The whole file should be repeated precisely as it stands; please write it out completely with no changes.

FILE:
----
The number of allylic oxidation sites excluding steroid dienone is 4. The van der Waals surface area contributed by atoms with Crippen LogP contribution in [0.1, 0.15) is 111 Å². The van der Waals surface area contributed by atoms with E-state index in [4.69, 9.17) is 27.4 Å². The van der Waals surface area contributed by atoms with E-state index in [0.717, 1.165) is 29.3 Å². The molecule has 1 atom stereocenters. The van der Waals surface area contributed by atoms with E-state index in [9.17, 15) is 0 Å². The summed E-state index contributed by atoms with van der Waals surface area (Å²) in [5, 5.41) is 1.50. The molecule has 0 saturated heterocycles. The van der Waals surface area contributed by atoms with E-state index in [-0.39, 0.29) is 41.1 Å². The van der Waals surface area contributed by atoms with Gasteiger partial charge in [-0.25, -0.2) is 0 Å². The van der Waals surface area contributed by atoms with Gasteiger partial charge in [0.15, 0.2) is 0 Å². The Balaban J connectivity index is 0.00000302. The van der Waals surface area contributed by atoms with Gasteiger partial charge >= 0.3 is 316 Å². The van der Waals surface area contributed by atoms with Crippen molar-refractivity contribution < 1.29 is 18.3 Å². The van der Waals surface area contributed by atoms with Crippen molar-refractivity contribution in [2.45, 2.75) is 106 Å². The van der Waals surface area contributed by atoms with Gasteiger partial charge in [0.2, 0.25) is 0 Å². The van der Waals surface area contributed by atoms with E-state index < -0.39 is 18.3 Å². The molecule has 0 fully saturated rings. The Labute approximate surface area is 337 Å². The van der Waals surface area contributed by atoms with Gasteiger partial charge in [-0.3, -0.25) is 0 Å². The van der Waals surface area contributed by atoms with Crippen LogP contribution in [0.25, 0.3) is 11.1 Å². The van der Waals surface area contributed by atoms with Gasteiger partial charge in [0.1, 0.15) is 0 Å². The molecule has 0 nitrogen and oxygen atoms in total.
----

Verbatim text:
The number of allylic oxidation sites excluding steroid dienone is 4. The van der Waals surface area contributed by atoms with Crippen LogP contribution in [0.1, 0.15) is 111 Å². The van der Waals surface area contributed by atoms with E-state index in [4.69, 9.17) is 27.4 Å². The van der Waals surface area contributed by atoms with E-state index in [0.717, 1.165) is 29.3 Å². The molecule has 1 atom stereocenters. The van der Waals surface area contributed by atoms with E-state index in [9.17, 15) is 0 Å². The summed E-state index contributed by atoms with van der Waals surface area (Å²) in [5, 5.41) is 1.50. The molecule has 0 saturated heterocycles. The van der Waals surface area contributed by atoms with E-state index in [-0.39, 0.29) is 41.1 Å². The van der Waals surface area contributed by atoms with Gasteiger partial charge in [-0.25, -0.2) is 0 Å². The van der Waals surface area contributed by atoms with Gasteiger partial charge in [0.15, 0.2) is 0 Å². The Balaban J connectivity index is 0.00000302. The van der Waals surface area contributed by atoms with Gasteiger partial charge >= 0.3 is 316 Å². The van der Waals surface area contributed by atoms with Crippen molar-refractivity contribution < 1.29 is 18.3 Å². The van der Waals surface area contributed by atoms with Crippen molar-refractivity contribution in [2.45, 2.75) is 106 Å². The van der Waals surface area contributed by atoms with Gasteiger partial charge in [0.2, 0.25) is 0 Å². The van der Waals surface area contributed by atoms with E-state index < -0.39 is 18.3 Å². The molecule has 0 fully saturated rings. The Labute approximate surface area is 337 Å². The van der Waals surface area contributed by atoms with Gasteiger partial charge in [-0.3, -0.25) is 0 Å². The van der Waals surface area contributed by atoms with Crippen LogP contribution in [0.25, 0.3) is 11.1 Å². The van der Waals surface area contributed by atoms with Gasteiger partial charge in [0.1, 0.15) is 0 Å². The molecule has 0 nitrogen and oxygen atoms in total.